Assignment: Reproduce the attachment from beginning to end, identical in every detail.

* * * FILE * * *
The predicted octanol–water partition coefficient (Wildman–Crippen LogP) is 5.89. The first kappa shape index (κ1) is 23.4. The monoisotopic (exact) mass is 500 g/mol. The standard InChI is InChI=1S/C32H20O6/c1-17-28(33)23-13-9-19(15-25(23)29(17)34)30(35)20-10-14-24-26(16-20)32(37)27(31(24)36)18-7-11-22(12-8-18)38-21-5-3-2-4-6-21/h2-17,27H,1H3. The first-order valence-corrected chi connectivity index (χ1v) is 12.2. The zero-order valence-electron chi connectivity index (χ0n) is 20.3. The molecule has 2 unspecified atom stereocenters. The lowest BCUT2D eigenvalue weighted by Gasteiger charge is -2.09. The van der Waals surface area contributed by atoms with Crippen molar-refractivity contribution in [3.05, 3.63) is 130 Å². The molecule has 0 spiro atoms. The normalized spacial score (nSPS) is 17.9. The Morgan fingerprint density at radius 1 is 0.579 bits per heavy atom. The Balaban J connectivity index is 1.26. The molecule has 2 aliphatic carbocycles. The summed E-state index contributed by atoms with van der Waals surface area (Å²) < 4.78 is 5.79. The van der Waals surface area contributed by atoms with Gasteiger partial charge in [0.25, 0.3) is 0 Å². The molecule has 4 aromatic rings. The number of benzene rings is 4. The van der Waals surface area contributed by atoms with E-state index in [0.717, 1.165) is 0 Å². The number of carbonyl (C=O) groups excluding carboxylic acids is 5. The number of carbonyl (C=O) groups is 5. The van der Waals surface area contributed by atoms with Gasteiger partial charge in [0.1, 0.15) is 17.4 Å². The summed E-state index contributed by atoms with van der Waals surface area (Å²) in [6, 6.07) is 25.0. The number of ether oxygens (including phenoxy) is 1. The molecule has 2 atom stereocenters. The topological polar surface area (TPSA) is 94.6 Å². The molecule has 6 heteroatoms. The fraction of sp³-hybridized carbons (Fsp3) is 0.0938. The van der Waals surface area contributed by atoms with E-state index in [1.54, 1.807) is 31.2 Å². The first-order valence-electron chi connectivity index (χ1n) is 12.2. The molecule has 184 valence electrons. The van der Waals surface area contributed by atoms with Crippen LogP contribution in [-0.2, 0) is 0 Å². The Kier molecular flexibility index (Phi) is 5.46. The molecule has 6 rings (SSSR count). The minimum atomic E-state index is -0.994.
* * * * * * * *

The predicted octanol–water partition coefficient (Wildman–Crippen LogP) is 5.89. The first kappa shape index (κ1) is 23.4. The monoisotopic (exact) mass is 500 g/mol. The standard InChI is InChI=1S/C32H20O6/c1-17-28(33)23-13-9-19(15-25(23)29(17)34)30(35)20-10-14-24-26(16-20)32(37)27(31(24)36)18-7-11-22(12-8-18)38-21-5-3-2-4-6-21/h2-17,27H,1H3. The first-order valence-corrected chi connectivity index (χ1v) is 12.2. The zero-order valence-electron chi connectivity index (χ0n) is 20.3. The molecule has 2 unspecified atom stereocenters. The lowest BCUT2D eigenvalue weighted by Gasteiger charge is -2.09. The van der Waals surface area contributed by atoms with Crippen molar-refractivity contribution in [3.05, 3.63) is 130 Å². The molecule has 0 spiro atoms. The normalized spacial score (nSPS) is 17.9. The Morgan fingerprint density at radius 1 is 0.579 bits per heavy atom. The Balaban J connectivity index is 1.26. The molecule has 2 aliphatic carbocycles. The summed E-state index contributed by atoms with van der Waals surface area (Å²) < 4.78 is 5.79. The van der Waals surface area contributed by atoms with Gasteiger partial charge in [0.25, 0.3) is 0 Å². The molecule has 4 aromatic rings. The number of benzene rings is 4. The van der Waals surface area contributed by atoms with E-state index in [0.717, 1.165) is 0 Å². The number of carbonyl (C=O) groups excluding carboxylic acids is 5. The number of carbonyl (C=O) groups is 5. The van der Waals surface area contributed by atoms with Gasteiger partial charge in [0.1, 0.15) is 17.4 Å². The summed E-state index contributed by atoms with van der Waals surface area (Å²) in [6, 6.07) is 25.0. The number of ether oxygens (including phenoxy) is 1. The molecule has 2 atom stereocenters. The topological polar surface area (TPSA) is 94.6 Å². The molecule has 6 heteroatoms. The fraction of sp³-hybridized carbons (Fsp3) is 0.0938. The van der Waals surface area contributed by atoms with E-state index in [1.54, 1.807) is 31.2 Å². The first-order valence-electron chi connectivity index (χ1n) is 12.2. The molecule has 184 valence electrons. The van der Waals surface area contributed by atoms with Crippen LogP contribution in [-0.2, 0) is 0 Å². The Kier molecular flexibility index (Phi) is 5.46. The molecule has 6 rings (SSSR count). The minimum atomic E-state index is -0.994.